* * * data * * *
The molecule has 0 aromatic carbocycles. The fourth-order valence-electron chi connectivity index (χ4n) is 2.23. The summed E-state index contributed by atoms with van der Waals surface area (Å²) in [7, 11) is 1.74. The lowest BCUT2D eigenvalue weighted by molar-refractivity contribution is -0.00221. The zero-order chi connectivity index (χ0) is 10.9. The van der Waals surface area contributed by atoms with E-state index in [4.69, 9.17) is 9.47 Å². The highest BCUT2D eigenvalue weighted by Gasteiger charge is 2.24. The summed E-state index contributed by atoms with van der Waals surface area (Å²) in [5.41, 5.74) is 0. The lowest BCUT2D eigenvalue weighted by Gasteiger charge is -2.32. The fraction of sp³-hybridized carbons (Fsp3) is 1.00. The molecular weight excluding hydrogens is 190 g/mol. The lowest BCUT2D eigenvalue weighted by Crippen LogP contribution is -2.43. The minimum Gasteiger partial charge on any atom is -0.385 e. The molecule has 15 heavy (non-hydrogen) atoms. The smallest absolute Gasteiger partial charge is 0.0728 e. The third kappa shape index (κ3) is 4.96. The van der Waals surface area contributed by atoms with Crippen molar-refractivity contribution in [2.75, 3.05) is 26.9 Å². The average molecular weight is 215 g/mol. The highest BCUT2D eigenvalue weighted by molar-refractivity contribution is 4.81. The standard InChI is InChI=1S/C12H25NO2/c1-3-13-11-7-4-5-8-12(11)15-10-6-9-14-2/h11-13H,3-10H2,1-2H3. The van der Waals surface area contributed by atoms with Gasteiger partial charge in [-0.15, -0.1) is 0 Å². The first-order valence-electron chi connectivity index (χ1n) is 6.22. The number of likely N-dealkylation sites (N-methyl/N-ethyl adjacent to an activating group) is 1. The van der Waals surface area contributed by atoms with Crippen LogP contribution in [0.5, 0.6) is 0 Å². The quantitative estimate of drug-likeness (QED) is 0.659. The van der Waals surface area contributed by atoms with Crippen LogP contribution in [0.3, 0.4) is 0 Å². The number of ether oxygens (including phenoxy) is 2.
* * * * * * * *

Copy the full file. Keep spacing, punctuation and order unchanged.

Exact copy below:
The molecule has 0 aromatic carbocycles. The fourth-order valence-electron chi connectivity index (χ4n) is 2.23. The summed E-state index contributed by atoms with van der Waals surface area (Å²) in [7, 11) is 1.74. The lowest BCUT2D eigenvalue weighted by molar-refractivity contribution is -0.00221. The zero-order chi connectivity index (χ0) is 10.9. The van der Waals surface area contributed by atoms with E-state index in [4.69, 9.17) is 9.47 Å². The highest BCUT2D eigenvalue weighted by Gasteiger charge is 2.24. The summed E-state index contributed by atoms with van der Waals surface area (Å²) in [5.41, 5.74) is 0. The lowest BCUT2D eigenvalue weighted by Gasteiger charge is -2.32. The fraction of sp³-hybridized carbons (Fsp3) is 1.00. The molecular weight excluding hydrogens is 190 g/mol. The lowest BCUT2D eigenvalue weighted by Crippen LogP contribution is -2.43. The minimum Gasteiger partial charge on any atom is -0.385 e. The molecule has 15 heavy (non-hydrogen) atoms. The smallest absolute Gasteiger partial charge is 0.0728 e. The third kappa shape index (κ3) is 4.96. The van der Waals surface area contributed by atoms with Crippen molar-refractivity contribution in [2.75, 3.05) is 26.9 Å². The average molecular weight is 215 g/mol. The highest BCUT2D eigenvalue weighted by molar-refractivity contribution is 4.81. The standard InChI is InChI=1S/C12H25NO2/c1-3-13-11-7-4-5-8-12(11)15-10-6-9-14-2/h11-13H,3-10H2,1-2H3. The van der Waals surface area contributed by atoms with Gasteiger partial charge in [-0.15, -0.1) is 0 Å². The first-order valence-electron chi connectivity index (χ1n) is 6.22. The number of likely N-dealkylation sites (N-methyl/N-ethyl adjacent to an activating group) is 1. The van der Waals surface area contributed by atoms with Crippen LogP contribution in [0.5, 0.6) is 0 Å². The quantitative estimate of drug-likeness (QED) is 0.659. The van der Waals surface area contributed by atoms with Crippen LogP contribution in [0.3, 0.4) is 0 Å². The number of ether oxygens (including phenoxy) is 2.